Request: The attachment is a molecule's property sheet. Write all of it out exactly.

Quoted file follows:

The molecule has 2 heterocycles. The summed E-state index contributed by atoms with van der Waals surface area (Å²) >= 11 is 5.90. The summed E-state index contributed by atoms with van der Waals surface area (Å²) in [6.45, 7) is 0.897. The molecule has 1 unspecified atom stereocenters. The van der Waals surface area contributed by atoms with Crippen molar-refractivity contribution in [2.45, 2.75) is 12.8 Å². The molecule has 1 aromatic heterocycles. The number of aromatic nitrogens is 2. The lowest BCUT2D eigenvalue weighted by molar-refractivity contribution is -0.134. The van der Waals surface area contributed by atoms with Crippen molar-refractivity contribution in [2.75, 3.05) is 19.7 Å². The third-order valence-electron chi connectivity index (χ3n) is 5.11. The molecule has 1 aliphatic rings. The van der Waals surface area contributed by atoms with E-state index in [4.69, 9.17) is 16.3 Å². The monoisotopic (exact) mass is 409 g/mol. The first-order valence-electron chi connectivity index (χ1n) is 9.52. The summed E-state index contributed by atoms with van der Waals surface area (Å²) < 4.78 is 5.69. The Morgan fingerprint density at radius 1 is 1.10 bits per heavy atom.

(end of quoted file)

The molecule has 2 heterocycles. The summed E-state index contributed by atoms with van der Waals surface area (Å²) >= 11 is 5.90. The summed E-state index contributed by atoms with van der Waals surface area (Å²) in [6.45, 7) is 0.897. The molecule has 1 unspecified atom stereocenters. The van der Waals surface area contributed by atoms with Crippen molar-refractivity contribution in [2.45, 2.75) is 12.8 Å². The molecule has 1 aromatic heterocycles. The number of aromatic nitrogens is 2. The lowest BCUT2D eigenvalue weighted by molar-refractivity contribution is -0.134. The van der Waals surface area contributed by atoms with Crippen molar-refractivity contribution in [2.75, 3.05) is 19.7 Å². The third-order valence-electron chi connectivity index (χ3n) is 5.11. The molecule has 1 aliphatic rings. The van der Waals surface area contributed by atoms with E-state index in [4.69, 9.17) is 16.3 Å². The monoisotopic (exact) mass is 409 g/mol. The first-order valence-electron chi connectivity index (χ1n) is 9.52. The summed E-state index contributed by atoms with van der Waals surface area (Å²) < 4.78 is 5.69. The Morgan fingerprint density at radius 1 is 1.10 bits per heavy atom.